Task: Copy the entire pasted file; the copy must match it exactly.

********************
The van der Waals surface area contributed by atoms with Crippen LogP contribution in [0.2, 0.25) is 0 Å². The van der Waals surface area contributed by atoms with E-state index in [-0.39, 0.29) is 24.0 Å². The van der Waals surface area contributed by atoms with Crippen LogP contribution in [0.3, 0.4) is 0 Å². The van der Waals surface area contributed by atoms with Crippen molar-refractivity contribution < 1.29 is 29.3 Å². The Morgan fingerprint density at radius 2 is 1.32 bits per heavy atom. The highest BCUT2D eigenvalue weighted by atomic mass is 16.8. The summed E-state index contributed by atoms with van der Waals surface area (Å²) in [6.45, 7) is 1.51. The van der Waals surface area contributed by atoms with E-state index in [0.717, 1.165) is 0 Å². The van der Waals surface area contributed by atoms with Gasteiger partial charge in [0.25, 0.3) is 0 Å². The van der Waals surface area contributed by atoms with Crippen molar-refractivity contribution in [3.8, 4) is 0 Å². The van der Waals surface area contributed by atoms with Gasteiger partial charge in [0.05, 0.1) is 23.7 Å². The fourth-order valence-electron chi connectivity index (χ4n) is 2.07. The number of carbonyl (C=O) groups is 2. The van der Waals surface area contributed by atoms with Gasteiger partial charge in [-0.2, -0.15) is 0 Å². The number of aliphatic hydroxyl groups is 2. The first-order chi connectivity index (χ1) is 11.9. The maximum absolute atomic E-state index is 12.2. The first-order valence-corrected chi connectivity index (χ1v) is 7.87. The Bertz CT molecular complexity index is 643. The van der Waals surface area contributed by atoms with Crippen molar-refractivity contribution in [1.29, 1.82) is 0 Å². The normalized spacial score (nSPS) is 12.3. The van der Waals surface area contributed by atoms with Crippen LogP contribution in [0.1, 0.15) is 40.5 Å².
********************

The van der Waals surface area contributed by atoms with Crippen LogP contribution in [0.2, 0.25) is 0 Å². The van der Waals surface area contributed by atoms with E-state index in [-0.39, 0.29) is 24.0 Å². The van der Waals surface area contributed by atoms with Crippen LogP contribution in [0.3, 0.4) is 0 Å². The van der Waals surface area contributed by atoms with Crippen molar-refractivity contribution < 1.29 is 29.3 Å². The Morgan fingerprint density at radius 2 is 1.32 bits per heavy atom. The highest BCUT2D eigenvalue weighted by atomic mass is 16.8. The summed E-state index contributed by atoms with van der Waals surface area (Å²) in [6.45, 7) is 1.51. The van der Waals surface area contributed by atoms with E-state index in [0.717, 1.165) is 0 Å². The van der Waals surface area contributed by atoms with Gasteiger partial charge in [0.25, 0.3) is 0 Å². The van der Waals surface area contributed by atoms with Crippen molar-refractivity contribution in [3.8, 4) is 0 Å². The van der Waals surface area contributed by atoms with Gasteiger partial charge in [0.05, 0.1) is 23.7 Å². The fourth-order valence-electron chi connectivity index (χ4n) is 2.07. The number of carbonyl (C=O) groups is 2. The van der Waals surface area contributed by atoms with Gasteiger partial charge in [-0.2, -0.15) is 0 Å². The number of aliphatic hydroxyl groups is 2. The first-order chi connectivity index (χ1) is 11.9. The maximum absolute atomic E-state index is 12.2. The first-order valence-corrected chi connectivity index (χ1v) is 7.87. The Bertz CT molecular complexity index is 643. The van der Waals surface area contributed by atoms with Crippen molar-refractivity contribution in [1.29, 1.82) is 0 Å². The normalized spacial score (nSPS) is 12.3. The van der Waals surface area contributed by atoms with Crippen LogP contribution in [0.1, 0.15) is 40.5 Å².